There is a ton to like in such a small chassis. On the outside, the CORE 500 offers a brushed metal-like texture to the front, and along with it being flanked with strips of mesh to either side, it has an appeal that a lot of potential customers will like. The rest of the chassis is pretty plain looking, but all the mesh that are used for intakes, are backed with dust filtration.
This brings two benefits. One, it is easy to clean the filters, by sliding the one out from under the CORE 500, and detaching the magnetic ones in the removable panel. The second advantage to that is that you won't need to be getting in through tiny spaces to clean the gear permanently mounted in the chassis. Even though this chassis is only 19.5 liters in size, we had plenty of options for video cards with the room left there, everything installs without issues, and we even took advantage of the water cooling capabilities without much struggle at all. There is also the fact, that while you only get one fan to cool this chassis, it is sufficient inflow to keep our system comfortable, and it made the least noise out of anything we put in the chassis using a fan.
Our last look at an SFF chassis from Fractal Design is a case in a whole other realm of PC builds, and we love the changes made to deliver the masses a chassis that is flexible enough to allow plenty of storage, and still offer water cooling support, enough for two loops even. For most gamers, an SSD and one spinner for mass storage are plenty to get by on, and we can download anything the ODD drives are used for, so we were not at any loss removing the bays from the front of the chassis. We do want to remind you that PSU choice is key in this build, and if you have plans for a video card longer than the motherboard, you need to stick to their 170mm limit. With how compact this design is, we would have assumed we would be busting knuckles and struggling to get our gear inside of it, but we ran into none of these issues, leaving us with not one bad thing to point out about this design.
We do know that you can find these "shoe box" cases for next to nothing when it comes to pricing, but with those solutions, most will bang you up and make you struggle just to get the main components inside of it. In this realm of case design, not many offer water cooling support, and not to this extent. Most will make room for a single 120mm AIO and likely has to be the thinner options out there. In the CORE 500, we got away with a thicker radiator, thicker tubing that does not want to flex as much.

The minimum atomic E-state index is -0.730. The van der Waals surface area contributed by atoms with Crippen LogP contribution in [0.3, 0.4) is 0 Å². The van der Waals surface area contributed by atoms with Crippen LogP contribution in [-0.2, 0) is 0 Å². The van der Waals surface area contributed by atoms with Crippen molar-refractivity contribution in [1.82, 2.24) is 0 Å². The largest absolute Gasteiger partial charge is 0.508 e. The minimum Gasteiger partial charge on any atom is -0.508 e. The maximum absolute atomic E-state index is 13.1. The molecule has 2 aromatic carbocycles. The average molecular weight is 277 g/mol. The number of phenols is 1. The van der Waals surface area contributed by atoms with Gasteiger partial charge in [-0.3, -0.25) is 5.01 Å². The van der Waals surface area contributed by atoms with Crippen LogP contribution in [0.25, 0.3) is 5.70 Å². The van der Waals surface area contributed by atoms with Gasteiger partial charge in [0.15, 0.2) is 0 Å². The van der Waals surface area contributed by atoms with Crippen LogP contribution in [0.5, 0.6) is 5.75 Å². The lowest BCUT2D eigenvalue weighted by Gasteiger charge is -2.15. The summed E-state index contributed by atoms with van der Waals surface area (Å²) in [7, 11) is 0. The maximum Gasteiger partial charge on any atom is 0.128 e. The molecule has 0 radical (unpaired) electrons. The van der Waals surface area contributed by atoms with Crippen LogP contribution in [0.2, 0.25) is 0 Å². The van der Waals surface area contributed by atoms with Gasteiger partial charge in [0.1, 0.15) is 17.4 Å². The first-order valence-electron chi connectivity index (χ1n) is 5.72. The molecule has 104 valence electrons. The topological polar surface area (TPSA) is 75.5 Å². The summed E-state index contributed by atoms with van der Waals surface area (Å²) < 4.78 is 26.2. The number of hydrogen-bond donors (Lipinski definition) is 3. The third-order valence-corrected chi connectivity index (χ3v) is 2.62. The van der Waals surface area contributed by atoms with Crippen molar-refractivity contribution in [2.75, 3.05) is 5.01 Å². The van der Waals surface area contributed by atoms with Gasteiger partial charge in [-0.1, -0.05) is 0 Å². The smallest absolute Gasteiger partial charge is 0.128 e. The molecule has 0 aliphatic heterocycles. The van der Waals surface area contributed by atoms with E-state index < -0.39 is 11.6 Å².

Simply put, for $59.99, it is tough to detract from this design in any way. It may have taken us a while to get to reviewing this chassis, but we are glad we did, as there are not many cases of this stature that are this easy to work with.
Chad's Chassis Test System Specifications
- Motherboard: GIGABYTE GA-Z68X-UD4-B3
- CPU: Intel Core i7 2600K (buy from Amazon)
- Cooler: Corsair H80i GT (buy from Amazon)
- Memory: G.Skill Ripjaws F3-12800CL6D-4GBXH
- Video Card: ZOTAC GeForce GTX 970 AMP. Extreme Edition (buy from Amazon)
- Storage: SuperSpeed 128GB SSD
- Power Supply: SilverStone SST-ST85F-G (buy from Amazon)
- OS: Microsoft Windows 7 Ultimate 64-bit (buy from Amazon)
Product Summary Breakdown
|Quality including Design and Build||97%|
|Bundle and Packaging||95%|
|Value for Money||99%|
|Overall TweakTown Rating||97%|
The Bottom Line: For such a compact design, possibilities are quite good in this SFF chassis. Modularity where it is needed, a sleek exterior, and water cooling potential will make this affordable solution from Fractal Design a hit with any gamer with limited space.
PRICING: You can find the Fractal Design CORE 500 Mini-ITX Small Form Factor Chassis for sale below. The prices listed are valid at the time of writing, but can change at any time. Click the link below to see real-time pricing for the best deal:
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